Thank you for visiting the Rehabilitation Research and Training Center on Developmental Disabilities and Health (RRTCDD). We hope this website will give you useful information on health status, health access, and health behaviors of adults with I/DD, strategies to improve health and function among people with I/DD through health promotion interventions, and how to improve health care access through integrated care practices. In addition we have information on aging with developmental disabilities, disability friendly environments, and caregiver support.
Improving health through health promotion and health care access. Impacting lives for a healthier tomorrow.
Thu20Oct20162pm - 3pm CSTShow details
Presented by: Corina Ronneberg, MS and Lisa Peters-Beumer, MPH
While end-of-life issues are increasingly gaining more attention, people with intellectual and developmental disabilities (IDD) continue to receive significantly less consideration in research, education, and clinical practice compared with the general population. This is a growing concern especially since the sheer number of persons aging with IDD is expected to double between 2000 and 2030. Furthermore, as policies continue shifting to reflect a preference for home and community-based services as an alternative to institutionalization, adult day services (ADS) have the potential of becoming ideal settings for receipt of end-of-life care, especially for individuals with IDD. However, end-of-life care and advance planning most commonly occur in long-term care settings, for the general population, and have historically been less of a priority in ADS and residential services for people with IDD. This presentation discusses findings from a study around the attitudes of, and collaboration between, ADS and end-of-life providers for aging adults including persons with IDD. We will also explore how ADS may be a great pathway for delivering end-of-life care to the IDD population and provide guiding recommendations.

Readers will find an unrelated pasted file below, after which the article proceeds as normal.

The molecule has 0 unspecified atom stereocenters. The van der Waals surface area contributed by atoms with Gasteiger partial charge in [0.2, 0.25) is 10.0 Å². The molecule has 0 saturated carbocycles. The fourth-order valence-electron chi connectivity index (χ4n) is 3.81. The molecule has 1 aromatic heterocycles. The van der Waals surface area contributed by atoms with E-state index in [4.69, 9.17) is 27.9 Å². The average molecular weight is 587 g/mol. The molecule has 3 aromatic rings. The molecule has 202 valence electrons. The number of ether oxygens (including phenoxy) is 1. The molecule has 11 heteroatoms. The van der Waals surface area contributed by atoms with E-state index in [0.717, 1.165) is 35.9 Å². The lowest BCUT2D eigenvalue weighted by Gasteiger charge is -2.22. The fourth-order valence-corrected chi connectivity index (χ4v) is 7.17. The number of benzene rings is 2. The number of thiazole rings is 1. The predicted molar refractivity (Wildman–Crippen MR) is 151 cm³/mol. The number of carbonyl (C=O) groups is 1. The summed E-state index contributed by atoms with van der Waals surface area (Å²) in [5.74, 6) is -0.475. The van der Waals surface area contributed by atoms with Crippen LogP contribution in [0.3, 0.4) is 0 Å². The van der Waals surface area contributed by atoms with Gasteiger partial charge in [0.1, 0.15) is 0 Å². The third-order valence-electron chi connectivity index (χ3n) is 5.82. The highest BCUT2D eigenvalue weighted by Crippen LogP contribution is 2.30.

Corina R. Ronneberg, MS, is a Doctoral Candidate in Gerontology from the University of Massachusetts Boston. She is also serving as Visiting Senior Research Specialist in the Department of Disability and Human Development at the University of Illinois at Chicago and is the Managing Editor of the Journal of Aging & Social Policy. Corina’s research focuses on older adults, physical and mental health, faith, as well as health promotion for underserved populations.
Lisa Peters-Beumer is the assistant VP,
Thu19Jan20172pm - 3pm CSTShow details
Presented by: Susan Kahan, MA, LCPC
Everyone desires to love and be loved. The myths and misconceptions about people with intellectual and developmental disability (IDD) often lead to rules and restrictions that make healthy relationships difficult to obtain. This webinar will explore the facts and myths around relationships and sexuality for people with IDD. We will discuss the importance of laying the foundation for healthy relations early on through social skills and sexuality education. Resources and strategies for teaching healthy sexuality will be presented. In addition, we will discuss the role of healthy sexuality education as a primary prevention tool for sexual abuse and other strategies to promote sexual abuse prevention.
1. Understand the myths and misconceptions about individuals with IDD and their impact access to education on healthy relationships and sexuality.
2. Identify tools and strategies for teaching individuals with IDD about healthy relationships and sexuality.
3. Understand the role of healthy relationship and sexuality education as a primary sexual abuse prevention strategy.
Susan Kahan is a member of the clinical staff at the University of Illinois at Chicago Developmental Disability Family Clinics, and provides individual and group therapy for clients with a broad range of mental health and behavioral concerns, with a special focus on trauma and sexual abuse of individuals with disabilities. As a member of the Coalition Against Sexual Abuse of Children with Disabilities, she provides consultation and training on trauma-focused intervention for children with disabilities to both trauma and disability agencies, and has spoken at national and international conferences on sexual abuse prevention and intervention for people with IDD. She also provides consultation on working with children with disabilities for law enforcement and child protection agencies. In addition, Susan conducts training on healthy sexuality and sexual abuse prevention for provider agencies, schools and parent groups.
Thu16Feb20172pm - 3pm CSTShow details
Presented by: Matthew Janicki, PhD